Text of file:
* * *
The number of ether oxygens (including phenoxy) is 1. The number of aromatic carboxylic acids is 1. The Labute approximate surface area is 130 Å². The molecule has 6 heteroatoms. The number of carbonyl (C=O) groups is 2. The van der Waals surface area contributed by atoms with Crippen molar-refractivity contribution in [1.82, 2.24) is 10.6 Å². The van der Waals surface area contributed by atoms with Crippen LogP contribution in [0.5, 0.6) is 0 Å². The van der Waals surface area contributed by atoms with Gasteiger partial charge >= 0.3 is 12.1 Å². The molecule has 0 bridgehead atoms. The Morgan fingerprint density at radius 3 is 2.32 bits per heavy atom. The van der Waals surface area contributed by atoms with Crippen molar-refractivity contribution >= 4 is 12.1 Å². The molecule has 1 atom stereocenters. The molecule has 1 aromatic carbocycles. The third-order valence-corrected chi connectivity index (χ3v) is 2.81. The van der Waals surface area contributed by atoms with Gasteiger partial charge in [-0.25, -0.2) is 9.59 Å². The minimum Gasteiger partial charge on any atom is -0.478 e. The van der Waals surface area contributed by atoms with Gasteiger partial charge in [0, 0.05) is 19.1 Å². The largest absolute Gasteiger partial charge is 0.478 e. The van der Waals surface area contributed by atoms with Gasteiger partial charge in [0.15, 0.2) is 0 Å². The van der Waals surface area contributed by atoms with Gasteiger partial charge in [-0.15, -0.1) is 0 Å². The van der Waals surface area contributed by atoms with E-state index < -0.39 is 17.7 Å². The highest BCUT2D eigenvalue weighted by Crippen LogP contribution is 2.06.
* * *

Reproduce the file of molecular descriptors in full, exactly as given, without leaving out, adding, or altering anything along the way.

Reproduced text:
The number of ether oxygens (including phenoxy) is 1. The number of aromatic carboxylic acids is 1. The Labute approximate surface area is 130 Å². The molecule has 6 heteroatoms. The number of carbonyl (C=O) groups is 2. The van der Waals surface area contributed by atoms with Crippen molar-refractivity contribution in [1.82, 2.24) is 10.6 Å². The van der Waals surface area contributed by atoms with Crippen LogP contribution in [0.5, 0.6) is 0 Å². The van der Waals surface area contributed by atoms with Gasteiger partial charge >= 0.3 is 12.1 Å². The molecule has 0 bridgehead atoms. The Morgan fingerprint density at radius 3 is 2.32 bits per heavy atom. The van der Waals surface area contributed by atoms with Crippen molar-refractivity contribution >= 4 is 12.1 Å². The molecule has 1 atom stereocenters. The molecule has 1 aromatic carbocycles. The third-order valence-corrected chi connectivity index (χ3v) is 2.81. The van der Waals surface area contributed by atoms with Gasteiger partial charge in [-0.25, -0.2) is 9.59 Å². The minimum Gasteiger partial charge on any atom is -0.478 e. The van der Waals surface area contributed by atoms with Gasteiger partial charge in [0, 0.05) is 19.1 Å². The largest absolute Gasteiger partial charge is 0.478 e. The van der Waals surface area contributed by atoms with Gasteiger partial charge in [0.15, 0.2) is 0 Å². The van der Waals surface area contributed by atoms with Gasteiger partial charge in [-0.15, -0.1) is 0 Å². The van der Waals surface area contributed by atoms with E-state index < -0.39 is 17.7 Å². The highest BCUT2D eigenvalue weighted by Crippen LogP contribution is 2.06.